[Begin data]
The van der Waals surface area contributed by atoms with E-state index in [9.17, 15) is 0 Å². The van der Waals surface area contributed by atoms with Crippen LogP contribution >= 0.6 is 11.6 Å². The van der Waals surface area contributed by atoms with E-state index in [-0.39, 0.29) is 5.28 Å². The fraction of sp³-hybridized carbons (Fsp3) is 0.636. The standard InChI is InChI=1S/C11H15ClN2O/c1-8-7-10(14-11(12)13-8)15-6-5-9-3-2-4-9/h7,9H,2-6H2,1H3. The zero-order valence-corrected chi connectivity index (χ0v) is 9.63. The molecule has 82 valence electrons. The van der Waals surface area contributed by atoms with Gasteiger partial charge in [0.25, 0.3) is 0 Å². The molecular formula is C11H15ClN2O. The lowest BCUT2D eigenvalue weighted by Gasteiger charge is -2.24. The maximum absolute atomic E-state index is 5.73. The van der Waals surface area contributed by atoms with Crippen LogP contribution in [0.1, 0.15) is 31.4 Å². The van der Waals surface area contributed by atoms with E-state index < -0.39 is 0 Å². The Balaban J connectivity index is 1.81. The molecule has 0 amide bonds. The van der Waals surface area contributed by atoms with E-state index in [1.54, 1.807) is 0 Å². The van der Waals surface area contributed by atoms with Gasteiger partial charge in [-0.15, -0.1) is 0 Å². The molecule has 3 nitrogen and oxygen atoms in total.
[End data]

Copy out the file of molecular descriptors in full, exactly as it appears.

The van der Waals surface area contributed by atoms with E-state index in [9.17, 15) is 0 Å². The van der Waals surface area contributed by atoms with Crippen LogP contribution >= 0.6 is 11.6 Å². The van der Waals surface area contributed by atoms with E-state index in [-0.39, 0.29) is 5.28 Å². The fraction of sp³-hybridized carbons (Fsp3) is 0.636. The standard InChI is InChI=1S/C11H15ClN2O/c1-8-7-10(14-11(12)13-8)15-6-5-9-3-2-4-9/h7,9H,2-6H2,1H3. The zero-order valence-corrected chi connectivity index (χ0v) is 9.63. The molecule has 82 valence electrons. The van der Waals surface area contributed by atoms with Gasteiger partial charge in [0.25, 0.3) is 0 Å². The molecular formula is C11H15ClN2O. The lowest BCUT2D eigenvalue weighted by Gasteiger charge is -2.24. The maximum absolute atomic E-state index is 5.73. The van der Waals surface area contributed by atoms with Crippen LogP contribution in [0.1, 0.15) is 31.4 Å². The van der Waals surface area contributed by atoms with E-state index < -0.39 is 0 Å². The Balaban J connectivity index is 1.81. The molecule has 0 amide bonds. The van der Waals surface area contributed by atoms with E-state index in [1.54, 1.807) is 0 Å². The van der Waals surface area contributed by atoms with Gasteiger partial charge in [-0.15, -0.1) is 0 Å². The molecule has 3 nitrogen and oxygen atoms in total.